Guest Author - Sadiyya Patel
* Although divorced people may have successful subsequent marriages, the divorce rate of remarriages is actually higher than that of first marriages,
* Those who get into a live-in arrangement before marrying have a considerably higher chance of divorcing. Reasons for this are not that clear. This can probably be explained by the fact that the type of people who tend to co-habit may also be those who are more willing to divorce. There is proof that supports the notion that cohabitation itself generates attitudes in people that are more conducive to divorce, one example of which is the thinking that living together is temporary, and hence an arrangement that can easily be terminated.
* Qualitative studies and long term empirical studies have demonstrated that children develop interpersonal problems that become worse in adulthood, thus affecting their own chances at a happy marriage.
* As inferred from the previous statement, children of divorce have a much higher rate of divorce than children whose parents stayed together. The old adage that parents set the example is true in this case. Children learn about commitment and permanence from parents. For children of divorced parents, these concepts have already been undermined or shaken.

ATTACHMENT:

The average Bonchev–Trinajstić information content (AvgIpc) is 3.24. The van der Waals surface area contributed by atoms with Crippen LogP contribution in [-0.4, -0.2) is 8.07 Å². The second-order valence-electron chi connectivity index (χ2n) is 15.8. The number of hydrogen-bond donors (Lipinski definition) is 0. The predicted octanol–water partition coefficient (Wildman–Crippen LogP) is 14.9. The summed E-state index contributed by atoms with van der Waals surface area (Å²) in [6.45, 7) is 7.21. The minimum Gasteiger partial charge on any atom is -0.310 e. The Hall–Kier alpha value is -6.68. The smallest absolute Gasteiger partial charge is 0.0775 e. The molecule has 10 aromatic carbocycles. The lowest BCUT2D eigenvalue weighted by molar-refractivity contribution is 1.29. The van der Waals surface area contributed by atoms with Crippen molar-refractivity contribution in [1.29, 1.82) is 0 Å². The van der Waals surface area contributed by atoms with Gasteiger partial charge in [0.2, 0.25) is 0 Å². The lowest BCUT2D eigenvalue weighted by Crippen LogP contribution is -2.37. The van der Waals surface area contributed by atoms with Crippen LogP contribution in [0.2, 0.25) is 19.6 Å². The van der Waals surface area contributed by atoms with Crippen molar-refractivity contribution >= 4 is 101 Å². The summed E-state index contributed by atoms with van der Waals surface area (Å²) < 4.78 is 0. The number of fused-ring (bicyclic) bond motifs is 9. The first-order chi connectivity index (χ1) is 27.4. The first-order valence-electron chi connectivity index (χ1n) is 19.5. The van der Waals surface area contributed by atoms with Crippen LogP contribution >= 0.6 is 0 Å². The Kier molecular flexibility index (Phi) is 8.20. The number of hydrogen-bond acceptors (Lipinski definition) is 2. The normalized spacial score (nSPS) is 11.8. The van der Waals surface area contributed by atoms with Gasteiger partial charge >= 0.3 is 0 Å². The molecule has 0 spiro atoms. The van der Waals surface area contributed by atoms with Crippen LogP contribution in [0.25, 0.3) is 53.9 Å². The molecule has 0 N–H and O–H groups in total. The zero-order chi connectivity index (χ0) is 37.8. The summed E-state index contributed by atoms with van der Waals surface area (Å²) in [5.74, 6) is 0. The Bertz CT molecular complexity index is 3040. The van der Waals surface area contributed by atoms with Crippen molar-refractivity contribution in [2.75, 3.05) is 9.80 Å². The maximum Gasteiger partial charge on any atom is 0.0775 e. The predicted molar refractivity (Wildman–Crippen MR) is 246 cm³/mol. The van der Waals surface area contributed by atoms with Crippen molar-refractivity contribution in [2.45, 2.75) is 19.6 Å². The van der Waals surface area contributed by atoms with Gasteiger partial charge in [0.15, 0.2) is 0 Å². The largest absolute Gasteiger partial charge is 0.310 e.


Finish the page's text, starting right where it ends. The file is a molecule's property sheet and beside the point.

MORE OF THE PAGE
* No marriage is perfect. Using a large sample for research purposes, researchers learned that 86 percent of people who were unhappily married in the late 1980s, but stayed with the marriage, indicated that, when interviewed five years later, they were happier. In fact 3/5 of those who were previously unhappy considered their marriages as either "very happy" or "quite happy."
* A marriage counselor, after counseling hundreds of couples who were on the path to divorce, raised the idea of negative self-talk as one potential cause of divorce. This pattern of negative self talk, he contends, is a barrier to a couples happiness, much more than a lack of open communication is.
* Self talk means the silent chatter that is going on in your mind all the time. Sadly,most people do not control their thoughts (self-talk), but they allow their thoughts to control them. For instance, if a woman speaks negatively to herself about her husband and she permits this negative self-talk to go unchecked, she will attract a host of other negative thoughts. As a result of these negative thoughts, she will experience negative feelings such as anger, jealousy, fear, even hatred, and these negative thoughts and feelings will lead to actions that tend to destroy the marriage.
Sometimes, itīs not so much the lack of communication that leads to the breakdown (for after all, arenīt men less talkative and less spontaneous than women?), but the pattern of negative thinking that each spouse continually nurtures.
It is surprising to learn how often trivial the reasons are for divorcing, because their personal frustrations and unresolved personal issues are often blown out of proportion.
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